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SMOTHERING: A STICH IN TIME

June 10, 2018

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Pale-faced and panic-stricken, I nervously place the intricate pieces, one by one, on the stained operating table, all the while debriefing ‘the expert’ on the details.

He nods pretending he understands perfectly. Vague memories of horrific ordeals from last year’s aftermath resurface and my deeply-rooted doubts give way to hesitation and reconsideration. There’s still time. Maybe I can still turn around and leave. With the price hike of premium pieces, the risk is even greater than last year.

The expert, however, remains unmoved and stands confidently, holding his version of the scalpel in hand, ready to cut to save lives in the need of the hour. His especially-trained assistants, willing to learn and eager to please, move in and out as if prepping him for surgery.

The anxiety of placing your sartorial fate in the hands of a skilled but unpredictable specialist

I’m midway through my list of instructions for the third time — after all it is my job to tell him how to do his job — when all of a sudden, with a deft hand and unwavering nerves, Master Sahib’s ruthless pair of scissors come down and begin to mercilessly slice through the unstitched lawn pieces I have just handed over. Before silent screams of agony can escape my throat, I am pushed along and disgorged out of the procedure room by other clienteles waiting for their turn.

Master Sahib, who had been sitting idly swatting flies at his shop a few weeks earlier, had his PA put me on hold before telling me he could squeeze in an appointment for me at 6:30pm that Friday. All I had to do was show up and tell him how I would like my clothes to be stitched.

Length? Long or short.

Sleeves? Pagoda, three-quarters, batwing.

Neck line? V, boat, jewel, square, scoop.

Measurements.

The expert, however, remains unmoved and stands confidently, holding his version of the scalpel in hand, ready to cut to save lives in the need of the hour. His especially-trained assistants, willing to learn and eager to please, move in and out as if prepping him for surgery.

But along with other once-naive women, I too have learnt over the years that this practice is futile. Master Sahib, basking in the glory of his title — a remnant of colonialism — knows better and would in the end stitch as he pleased.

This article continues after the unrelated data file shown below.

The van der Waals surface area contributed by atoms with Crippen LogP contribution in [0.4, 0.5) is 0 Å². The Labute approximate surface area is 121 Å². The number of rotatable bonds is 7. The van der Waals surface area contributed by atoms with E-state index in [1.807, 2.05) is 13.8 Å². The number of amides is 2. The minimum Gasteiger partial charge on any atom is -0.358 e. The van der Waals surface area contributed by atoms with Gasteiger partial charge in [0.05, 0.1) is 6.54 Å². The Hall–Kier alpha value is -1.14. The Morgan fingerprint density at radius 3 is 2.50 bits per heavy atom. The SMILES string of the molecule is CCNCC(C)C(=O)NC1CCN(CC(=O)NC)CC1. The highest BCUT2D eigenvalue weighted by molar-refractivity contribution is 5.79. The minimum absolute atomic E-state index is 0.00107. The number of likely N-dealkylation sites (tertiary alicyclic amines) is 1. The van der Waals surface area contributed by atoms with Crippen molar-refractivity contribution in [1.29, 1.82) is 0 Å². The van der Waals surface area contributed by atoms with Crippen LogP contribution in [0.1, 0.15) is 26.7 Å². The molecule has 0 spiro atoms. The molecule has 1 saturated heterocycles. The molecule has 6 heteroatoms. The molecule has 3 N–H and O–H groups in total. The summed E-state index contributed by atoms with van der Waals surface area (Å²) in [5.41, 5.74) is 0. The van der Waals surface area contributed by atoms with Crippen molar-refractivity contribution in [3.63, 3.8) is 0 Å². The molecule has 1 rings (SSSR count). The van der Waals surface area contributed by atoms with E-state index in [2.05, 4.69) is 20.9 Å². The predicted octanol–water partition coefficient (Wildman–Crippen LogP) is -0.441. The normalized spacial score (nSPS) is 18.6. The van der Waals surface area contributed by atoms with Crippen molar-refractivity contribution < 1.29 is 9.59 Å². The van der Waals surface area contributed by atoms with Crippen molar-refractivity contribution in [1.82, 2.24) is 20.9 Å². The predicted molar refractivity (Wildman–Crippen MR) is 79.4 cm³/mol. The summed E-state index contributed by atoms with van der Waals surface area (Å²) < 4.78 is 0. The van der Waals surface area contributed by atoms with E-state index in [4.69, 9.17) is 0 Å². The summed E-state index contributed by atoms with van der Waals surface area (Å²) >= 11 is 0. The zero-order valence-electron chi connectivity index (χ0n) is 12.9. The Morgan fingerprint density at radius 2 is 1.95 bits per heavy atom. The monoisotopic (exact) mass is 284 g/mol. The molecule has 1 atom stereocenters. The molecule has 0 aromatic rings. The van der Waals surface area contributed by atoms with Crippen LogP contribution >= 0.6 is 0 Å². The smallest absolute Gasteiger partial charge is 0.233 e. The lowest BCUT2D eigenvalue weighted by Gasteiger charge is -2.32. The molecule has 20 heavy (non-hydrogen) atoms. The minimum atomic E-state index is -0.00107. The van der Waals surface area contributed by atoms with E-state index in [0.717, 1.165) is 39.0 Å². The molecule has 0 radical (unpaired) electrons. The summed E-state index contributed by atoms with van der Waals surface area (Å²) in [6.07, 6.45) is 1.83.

At 6:35pm that same Friday I am asked to go home and pray. I would be called once it is over, which, if recent trend analysis is to be believed, would be a day before Eid. Nothing inspires Master Sahib and his workers into action than the sighting of the Shawwal moon.

As if being elbowed in the stomach while maneuvering through dense Eid bazaars hadn’t been stressful enough, add to the mix Master Sahib’s false claims of photographic memory and those darn chai cups tipping over in close proximity to white chickenkaris and the result: my anxiety levels bursting through the seams. Like the same spikes in stress levels of shoppers who brave Black Friday and Cyber Monday.

Enough to onset a panic attack, it would be my cue to practice deep breaths and as a last resort empty the pepper crusher to replace its contents with Xanax.

Post-Tailor Traumatic Stress Disorder is a real mental health condition triggered by a terrifying mess-up that affects every nine out of 10 women in Pakistan. Symptoms include tragic wardrobe fails, a deep sense of regret and helplessness and severe anxiety.

And while there may not be enough published statistical data to back this up yet, ‘Post-Tailor Traumatic Stress Disorder’ is a real mental health condition triggered by a terrifying mess-up that affects every nine out of 10 women in Pakistan. Symptoms include tragic wardrobe fails, a deep sense of regret and helplessness and severe anxiety.

Prevention, and the secret to happiness lies in keeping expectations low. Really, really low. Still lower. Good. Once those are established, hand the tailor those pricey yards of fabric and fancy embellishments and walk away. If you are disappointed when they are returned to you, it is probably because your expectations were still too high.

Then of course, there’s always vowing to a life of prêt but that’s another story.

For now, I sit by the phone, with my pepper crusher and await the dreaded call. My wardrobe’s fate placed in the unpredictable, inconsistent but gifted hands of a tailor.

Published in Dawn, EOS, June 10th, 2018

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